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PFF scouting report: George Kittle, TE, Iowa

Iowa tight end George Kittle, right, leaps to make a reception in front of Maryland defensive back Anthony Nixon during the first half of an NCAA college football game, Saturday, Oct. 31, 2015, in Iowa City, Iowa. (AP Photo/Charlie Neibergall)

Name: George Kittle

School: Iowa

Position fit: In-line or move tight end

Stats to know: Has only allowed a single quarterback pressure over the last two seasons combined. Earned the second-highest run blocking grade (79.6) in 2016 among the TE draft class.

What he does best:

  • Transitioned from a wide receiver/safety in high school to becoming one of the top blocking tight ends in the nation.
  • Attacks blocking assignments with an obvious, concentrated gameplan comprising excellent footwork, balance, and leverage.
  • Excellent blocking on the move, particularly on the backside of zone plays
  • Iowa utilizes a run-first offense, but Kittle still produced the seventh-highest yards per route run average (1.91) over the last two years from the TE draft class.
  • Quickness and speed make him a versatile receiving threat and capable of separating from linebackers.
  • Frequently drives defenders on skates well away from the play with exceptional technique.
  • Extensive footage available displaying his ability to dominate blocking defenders despite average size — listed at 235 pounds during his senior season.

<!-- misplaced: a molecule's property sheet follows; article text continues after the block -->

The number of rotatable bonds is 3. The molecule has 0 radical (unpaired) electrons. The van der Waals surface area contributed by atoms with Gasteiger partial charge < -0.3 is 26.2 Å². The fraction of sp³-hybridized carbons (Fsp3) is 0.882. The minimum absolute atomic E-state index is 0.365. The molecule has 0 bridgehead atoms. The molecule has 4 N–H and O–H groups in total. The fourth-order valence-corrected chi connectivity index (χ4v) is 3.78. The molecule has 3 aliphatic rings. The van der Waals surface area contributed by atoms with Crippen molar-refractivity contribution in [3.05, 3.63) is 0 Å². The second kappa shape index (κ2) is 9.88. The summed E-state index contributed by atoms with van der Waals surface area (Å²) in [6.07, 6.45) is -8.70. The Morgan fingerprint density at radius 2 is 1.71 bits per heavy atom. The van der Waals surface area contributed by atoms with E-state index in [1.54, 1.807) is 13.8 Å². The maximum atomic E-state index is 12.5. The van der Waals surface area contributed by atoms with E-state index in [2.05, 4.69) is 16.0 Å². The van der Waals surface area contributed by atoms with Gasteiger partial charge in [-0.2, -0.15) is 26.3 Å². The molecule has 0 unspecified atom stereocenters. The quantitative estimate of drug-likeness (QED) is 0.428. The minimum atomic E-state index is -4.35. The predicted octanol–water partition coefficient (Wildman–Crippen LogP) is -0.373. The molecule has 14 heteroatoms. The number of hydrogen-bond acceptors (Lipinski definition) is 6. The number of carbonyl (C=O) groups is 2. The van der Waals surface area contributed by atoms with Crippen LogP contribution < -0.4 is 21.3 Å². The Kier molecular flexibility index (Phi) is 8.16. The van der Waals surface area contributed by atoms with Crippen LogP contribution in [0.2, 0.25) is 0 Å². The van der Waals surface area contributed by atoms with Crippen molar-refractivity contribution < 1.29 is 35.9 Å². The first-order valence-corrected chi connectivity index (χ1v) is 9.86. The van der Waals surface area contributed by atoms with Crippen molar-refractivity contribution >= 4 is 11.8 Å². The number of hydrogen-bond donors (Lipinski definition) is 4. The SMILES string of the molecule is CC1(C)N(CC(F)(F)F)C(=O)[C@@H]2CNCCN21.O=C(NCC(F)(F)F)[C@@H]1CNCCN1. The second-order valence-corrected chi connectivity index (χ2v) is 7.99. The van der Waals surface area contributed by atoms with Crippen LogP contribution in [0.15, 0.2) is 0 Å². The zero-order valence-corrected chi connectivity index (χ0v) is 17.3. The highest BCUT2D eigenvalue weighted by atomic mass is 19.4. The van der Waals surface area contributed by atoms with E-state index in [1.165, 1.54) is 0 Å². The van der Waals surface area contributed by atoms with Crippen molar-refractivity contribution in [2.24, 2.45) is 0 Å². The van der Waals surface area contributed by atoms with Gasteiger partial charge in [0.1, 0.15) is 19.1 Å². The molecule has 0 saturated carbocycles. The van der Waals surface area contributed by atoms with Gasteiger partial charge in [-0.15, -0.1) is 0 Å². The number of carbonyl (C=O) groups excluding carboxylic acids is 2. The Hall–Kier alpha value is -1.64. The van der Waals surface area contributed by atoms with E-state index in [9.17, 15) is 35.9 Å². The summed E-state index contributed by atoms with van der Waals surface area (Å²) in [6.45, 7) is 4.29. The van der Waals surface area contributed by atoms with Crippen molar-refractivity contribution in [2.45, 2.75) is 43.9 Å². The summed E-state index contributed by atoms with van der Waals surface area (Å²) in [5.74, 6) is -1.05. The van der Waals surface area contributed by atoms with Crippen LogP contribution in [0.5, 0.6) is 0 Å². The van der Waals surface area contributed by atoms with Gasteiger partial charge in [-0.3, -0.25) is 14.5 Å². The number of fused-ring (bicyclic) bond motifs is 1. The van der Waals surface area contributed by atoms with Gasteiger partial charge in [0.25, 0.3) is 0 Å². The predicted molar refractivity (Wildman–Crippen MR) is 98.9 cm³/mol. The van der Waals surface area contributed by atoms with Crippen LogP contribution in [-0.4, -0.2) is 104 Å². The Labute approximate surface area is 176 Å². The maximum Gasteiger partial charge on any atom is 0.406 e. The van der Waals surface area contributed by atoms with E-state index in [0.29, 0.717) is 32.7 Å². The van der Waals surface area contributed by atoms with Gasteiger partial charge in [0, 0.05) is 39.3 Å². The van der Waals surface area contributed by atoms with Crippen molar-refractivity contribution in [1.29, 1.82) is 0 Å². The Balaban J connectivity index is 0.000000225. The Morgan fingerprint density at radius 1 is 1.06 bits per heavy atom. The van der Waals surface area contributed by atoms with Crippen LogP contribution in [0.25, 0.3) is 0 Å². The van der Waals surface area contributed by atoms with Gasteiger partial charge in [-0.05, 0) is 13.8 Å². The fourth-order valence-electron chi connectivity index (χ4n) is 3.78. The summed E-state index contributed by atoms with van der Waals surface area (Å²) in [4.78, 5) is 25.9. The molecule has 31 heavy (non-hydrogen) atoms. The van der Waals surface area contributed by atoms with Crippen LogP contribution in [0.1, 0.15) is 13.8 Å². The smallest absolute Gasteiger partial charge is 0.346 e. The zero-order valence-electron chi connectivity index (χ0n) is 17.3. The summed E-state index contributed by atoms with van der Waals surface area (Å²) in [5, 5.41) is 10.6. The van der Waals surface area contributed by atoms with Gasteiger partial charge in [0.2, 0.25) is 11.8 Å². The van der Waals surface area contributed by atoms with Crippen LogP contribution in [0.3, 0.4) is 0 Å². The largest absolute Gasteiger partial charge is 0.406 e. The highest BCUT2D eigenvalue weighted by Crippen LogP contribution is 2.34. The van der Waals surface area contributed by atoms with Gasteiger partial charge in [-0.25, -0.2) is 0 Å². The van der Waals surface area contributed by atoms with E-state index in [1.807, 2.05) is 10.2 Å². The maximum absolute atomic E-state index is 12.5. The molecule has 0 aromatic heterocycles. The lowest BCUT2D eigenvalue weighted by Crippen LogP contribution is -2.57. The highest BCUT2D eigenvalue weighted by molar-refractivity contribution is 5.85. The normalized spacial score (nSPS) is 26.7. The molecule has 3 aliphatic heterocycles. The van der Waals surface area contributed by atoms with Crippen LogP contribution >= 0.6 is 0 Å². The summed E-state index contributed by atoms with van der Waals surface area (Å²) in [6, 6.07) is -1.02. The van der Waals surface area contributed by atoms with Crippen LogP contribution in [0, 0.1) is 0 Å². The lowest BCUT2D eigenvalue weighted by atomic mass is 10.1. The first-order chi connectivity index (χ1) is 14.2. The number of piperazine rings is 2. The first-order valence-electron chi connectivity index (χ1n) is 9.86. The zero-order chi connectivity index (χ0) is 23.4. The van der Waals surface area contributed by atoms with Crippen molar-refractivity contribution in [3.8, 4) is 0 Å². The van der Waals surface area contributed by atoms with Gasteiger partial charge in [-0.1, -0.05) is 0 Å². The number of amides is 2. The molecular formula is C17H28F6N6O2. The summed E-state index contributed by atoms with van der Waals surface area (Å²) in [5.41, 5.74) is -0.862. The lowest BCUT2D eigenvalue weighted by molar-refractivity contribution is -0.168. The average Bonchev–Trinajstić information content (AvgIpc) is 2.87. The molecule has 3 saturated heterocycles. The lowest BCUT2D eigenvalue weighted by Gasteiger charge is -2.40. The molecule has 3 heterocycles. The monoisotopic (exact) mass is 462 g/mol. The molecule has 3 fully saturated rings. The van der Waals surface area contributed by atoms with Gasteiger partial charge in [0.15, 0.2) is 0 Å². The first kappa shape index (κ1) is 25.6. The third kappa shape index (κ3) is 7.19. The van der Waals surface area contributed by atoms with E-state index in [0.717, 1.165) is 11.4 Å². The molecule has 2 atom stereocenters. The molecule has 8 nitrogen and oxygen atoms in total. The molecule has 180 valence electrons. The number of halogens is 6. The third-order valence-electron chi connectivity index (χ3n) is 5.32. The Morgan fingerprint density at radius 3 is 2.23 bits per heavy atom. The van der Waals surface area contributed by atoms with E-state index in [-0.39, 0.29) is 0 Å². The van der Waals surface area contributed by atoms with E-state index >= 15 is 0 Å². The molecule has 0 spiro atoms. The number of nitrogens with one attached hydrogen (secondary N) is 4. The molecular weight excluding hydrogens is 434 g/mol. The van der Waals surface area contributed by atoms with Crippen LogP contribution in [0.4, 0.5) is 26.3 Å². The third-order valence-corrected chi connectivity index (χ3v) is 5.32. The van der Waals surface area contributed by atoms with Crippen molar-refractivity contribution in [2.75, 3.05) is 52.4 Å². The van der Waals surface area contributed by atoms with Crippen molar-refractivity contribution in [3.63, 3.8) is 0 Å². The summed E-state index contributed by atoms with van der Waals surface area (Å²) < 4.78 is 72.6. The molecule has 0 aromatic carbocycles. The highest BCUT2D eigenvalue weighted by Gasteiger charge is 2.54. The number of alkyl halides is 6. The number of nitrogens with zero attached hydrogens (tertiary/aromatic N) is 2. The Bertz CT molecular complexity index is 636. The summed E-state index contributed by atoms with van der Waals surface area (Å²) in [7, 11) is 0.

• Averaged 7.1 yards after the catch per reception over the last three years.

Biggest concern:

  • Durability concerns — injuries forced him to miss seven games over the last two seasons.
  • While his technique is well-above average, size may limit his ability to block in-line at the next level. May fit best as a No. 2 tight end and receiving mismatch.
  • Minimal special-teams experience.

Player comparison: Chris Cooley, Washington Redskins

Cooley is bigger than Kittle, but he could line up in multiple spots including H-back or in the slot. Kittle will likely play in a similar role, creating passing game mismatches while perhaps even providing more in the run game than Cooley.

Bottom line: Kittle has the athleticism to be a receiving mismatch at the next level though it’s his blocking that makes him a perfect fit as a No. 2 tight end capable of playing in a “move” role. He can separate from linebackers and safeties, whether attached to the formation or in the slot, and while he’ll likely never be a dominant in-line run blocker, Kittle projects as a useful matchup option in a two-tight end offense.

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